a=i++, b=++i, c=++i, d=i++;
            printf("\n%d %d %d %d\n\n",a,b,c,d) ;
        }
        return 0;
    }
    The comma operator with side effects is well-defined only when it appears as part of an expression (as is the case in the line before printf). It is not well-defined when it appears as part of an argument list (as is the case in printf).

  4. #4
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    Quote Originally Posted by c99tutorial View Post
    The comma operator with side effects is well-defined only when it appears as part of an expression (as is the case in the line before printf). It is not well-defined when it appears as part of an argument list (as is the case in printf).
    In the context of a function call, the comma is not an operator. It is an argument list separator.

  5. #5
    Registered User Raj 89's Avatar
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    Quote Originally Posted by Salem View Post
    >

    - Changing compiler options changes things.
    - Changing compiler changes things.
    - Even changing the compiler version changes things!.
    In short - "DON'T GO THERE!"
    Nice... Perfect... A splendid explanation.... If so, there is a change in everything, what is the exact compiler that we can depend on?

  6. #6
    TEIAM - problem solved
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    Quote Originally Posted by Raj 89
    what is the exact compiler that we can depend on?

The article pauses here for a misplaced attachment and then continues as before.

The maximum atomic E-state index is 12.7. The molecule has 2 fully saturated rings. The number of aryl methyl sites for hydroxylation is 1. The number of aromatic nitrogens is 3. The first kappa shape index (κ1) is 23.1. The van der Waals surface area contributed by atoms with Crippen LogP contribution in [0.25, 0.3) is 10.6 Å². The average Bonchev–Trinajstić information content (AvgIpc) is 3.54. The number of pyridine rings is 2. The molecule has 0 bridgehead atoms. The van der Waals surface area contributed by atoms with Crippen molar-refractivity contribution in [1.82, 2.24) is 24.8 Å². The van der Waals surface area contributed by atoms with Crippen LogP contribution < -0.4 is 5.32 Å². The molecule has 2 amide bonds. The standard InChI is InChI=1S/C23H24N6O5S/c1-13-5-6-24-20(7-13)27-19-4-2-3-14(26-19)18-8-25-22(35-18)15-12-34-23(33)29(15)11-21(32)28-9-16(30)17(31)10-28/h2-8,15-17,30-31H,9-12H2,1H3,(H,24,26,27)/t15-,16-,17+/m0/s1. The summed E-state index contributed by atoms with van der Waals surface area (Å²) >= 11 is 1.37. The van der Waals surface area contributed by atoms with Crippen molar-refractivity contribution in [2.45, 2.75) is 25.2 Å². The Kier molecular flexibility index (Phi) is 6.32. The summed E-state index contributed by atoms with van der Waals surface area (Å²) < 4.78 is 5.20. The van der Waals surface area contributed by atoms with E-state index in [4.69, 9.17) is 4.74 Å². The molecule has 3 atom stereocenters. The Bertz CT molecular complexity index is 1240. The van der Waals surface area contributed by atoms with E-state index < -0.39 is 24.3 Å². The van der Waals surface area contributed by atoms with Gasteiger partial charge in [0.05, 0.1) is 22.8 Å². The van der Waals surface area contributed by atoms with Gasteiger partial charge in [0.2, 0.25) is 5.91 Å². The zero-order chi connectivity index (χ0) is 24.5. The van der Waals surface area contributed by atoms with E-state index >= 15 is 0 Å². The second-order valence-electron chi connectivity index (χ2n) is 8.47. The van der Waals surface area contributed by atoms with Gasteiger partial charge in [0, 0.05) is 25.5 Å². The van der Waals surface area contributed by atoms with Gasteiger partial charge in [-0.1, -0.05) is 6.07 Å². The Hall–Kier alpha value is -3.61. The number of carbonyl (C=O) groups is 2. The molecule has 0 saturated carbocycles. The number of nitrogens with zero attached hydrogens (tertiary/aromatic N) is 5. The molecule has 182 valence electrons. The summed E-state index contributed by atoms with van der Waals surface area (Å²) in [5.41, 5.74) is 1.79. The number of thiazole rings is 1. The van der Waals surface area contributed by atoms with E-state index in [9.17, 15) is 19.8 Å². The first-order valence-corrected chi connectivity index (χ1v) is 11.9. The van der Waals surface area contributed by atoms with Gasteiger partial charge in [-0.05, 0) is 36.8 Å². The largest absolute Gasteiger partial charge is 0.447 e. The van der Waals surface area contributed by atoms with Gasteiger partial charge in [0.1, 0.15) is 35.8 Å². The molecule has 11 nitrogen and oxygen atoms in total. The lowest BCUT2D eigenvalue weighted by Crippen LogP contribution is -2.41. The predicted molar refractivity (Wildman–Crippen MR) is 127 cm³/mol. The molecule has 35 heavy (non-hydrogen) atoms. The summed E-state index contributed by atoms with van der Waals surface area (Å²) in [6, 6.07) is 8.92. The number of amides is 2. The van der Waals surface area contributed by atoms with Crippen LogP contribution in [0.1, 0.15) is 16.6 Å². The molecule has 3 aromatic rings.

You should always try to write code to run on all compilers and operating systems: It will save you a lot of grief down the track.
    Fact - Beethoven wrote his first symphony in C

  7. #7
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    Quote Originally Posted by Raj 89 View Post
    Nice... Perfect... A splendid explanation.... If so, there is a change in everything, what is the exact compiler that we can depend on?
    Depend on for what? Giving you the result that you expect? What result do you expect, anyway?

    The point of Salem's post is that any result from an undefined expression, like the one you posted, is valid. You cannot depend on any compiler to give you consistent results. (If a compiler happens to give consistent results, you're just being lucky.)
    Raj 89 likes this.

  8. #8
    Registered User Raj 89's Avatar
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    Quote Originally Posted by christop View Post
    If a compiler happens to give consistent results, you're just being lucky.
    Well thanks christop. I m not that much luky. Well, i am trying to make myself lucky.